Is PISA worth the hype?

The latest PISA rankings are due out early next month, and while they may struggle to grab the headlines amid all the electioneering and impeachment inquiring, they are sure once again to get educators talking. As policymakers nervously direct their gaze towards the updated league tables, seeking vindication for their agendas and reforms, and researchers look to see whether Finland will continue its recent decline, whether Shanghai will keep its throne, or whether the UK and US can finally end their rut, we have a question of our own to ponder.

Is PISA really worth all the hype and attention?

The good: A shared language for global education

Not even the most ardent sceptic could deny the team at OECD, spearheaded by Andreas Schleicher, credit for galvanising the education world into a shared conversation around educational practices. For arguably the first time in history, educators from all corners of the globe, of all stripes, can evaluate their ideas and assumptions against a consistent standard.

PISA has shone a light on what does and doesn’t work across a variety of schooling environments. More than just scaled scores, the rankings come with detailed analysis that seeks to wrap the numbers around meaningful narratives. The release of each round of findings is always followed by several years of reflection and analysis on a whole host of questions, from the minutiae of instructional strategies to systemic questions such as the merits of streaming.

PISA is not merely a thought exercise; it has spurred reform in education systems where progress may otherwise have stagnated. When education systems show demonstrable progress against a raft of education reforms, the justification for preserving status quo practices becomes untenable. In a manner unprecedented, policymakers and researchers have had their assumptions tested and challenged by the relative successes of other nations.

The OECD intends for PISA to serve as a global standard, and is transparent in declaring its own assumptions around curriculum and assessment. I attended the launch event of the PISA 2021 mathematics framework which, by all accounts, represents one of the most progressive visions for what a twenty first century mathematics education should entail, with emphasis on the specific real-world problem skills expected of today’s students. As a standard bearer for international education in reading, mathematics and science, the OECD has done well to take a stand against outmoded teaching practices that privilege knowledge transmission above deeper understanding of concepts.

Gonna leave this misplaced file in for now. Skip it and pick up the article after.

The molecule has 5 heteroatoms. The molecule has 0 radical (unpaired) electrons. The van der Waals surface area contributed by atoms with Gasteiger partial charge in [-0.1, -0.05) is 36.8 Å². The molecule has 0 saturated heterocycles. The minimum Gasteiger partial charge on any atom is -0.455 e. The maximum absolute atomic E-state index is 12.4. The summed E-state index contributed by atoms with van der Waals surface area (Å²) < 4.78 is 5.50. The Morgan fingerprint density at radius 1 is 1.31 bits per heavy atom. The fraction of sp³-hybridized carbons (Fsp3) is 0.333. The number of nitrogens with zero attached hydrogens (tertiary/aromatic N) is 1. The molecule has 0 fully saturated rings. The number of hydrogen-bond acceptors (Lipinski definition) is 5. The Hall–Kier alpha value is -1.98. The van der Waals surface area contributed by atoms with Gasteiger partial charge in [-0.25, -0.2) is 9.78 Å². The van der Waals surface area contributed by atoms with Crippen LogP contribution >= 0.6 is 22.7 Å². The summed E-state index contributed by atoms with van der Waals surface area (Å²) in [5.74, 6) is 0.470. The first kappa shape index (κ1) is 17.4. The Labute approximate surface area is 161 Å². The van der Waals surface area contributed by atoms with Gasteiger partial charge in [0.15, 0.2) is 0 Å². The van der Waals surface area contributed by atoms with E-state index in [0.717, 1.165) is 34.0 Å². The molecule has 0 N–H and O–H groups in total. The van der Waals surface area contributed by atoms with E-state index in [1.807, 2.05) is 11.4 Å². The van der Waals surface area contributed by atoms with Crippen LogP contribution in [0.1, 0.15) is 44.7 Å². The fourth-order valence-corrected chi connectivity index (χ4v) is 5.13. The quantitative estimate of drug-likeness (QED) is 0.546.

The bad: Technical and ethical critiques of PISA

PISA is not without opposition, however, which is wide-ranging in scope. Some concerns are technical, such as the statistical models employed by PISA to develop complete profiles of students based on partial responses. Others take aim at the escalation in standardised educational practice that arises from PISA. In 2014, a consortium of education academics signed a letter addressed to Dr Schleicher that warned against the short-termist, reactionary thinking prompted by PISA’s 3-year cycle, and the nourishment it gives to high-stakes testing regimes. It also attacked the narrow scope of PISA which, like any single-point assessment, can ever capture a subset of students’ cognitive and non-cognitive skills.

Others have pointed out that the OECD has a bias towards economic development (the clue is in its name), which translates into a neoliberal framing of education. In particular, the academic standards expected by PISA are tied to particular skills and competences that the future workforce will need, with almost no attention paid to citizenship, ethics, morality and all else that goes into a well-rounded education.

By design, PISA champions standardisation as a basis for comparative international education. That seems problematic in light of the sheer diversity among students worldwide, and from one education system to another. Where is there room to celebrate the sociocultural diversity that underpins the character of nations, that surely implies variances in how they define and measure educational success? And why should we assume that the skills of the future workforce are even consistent across all systems and contexts?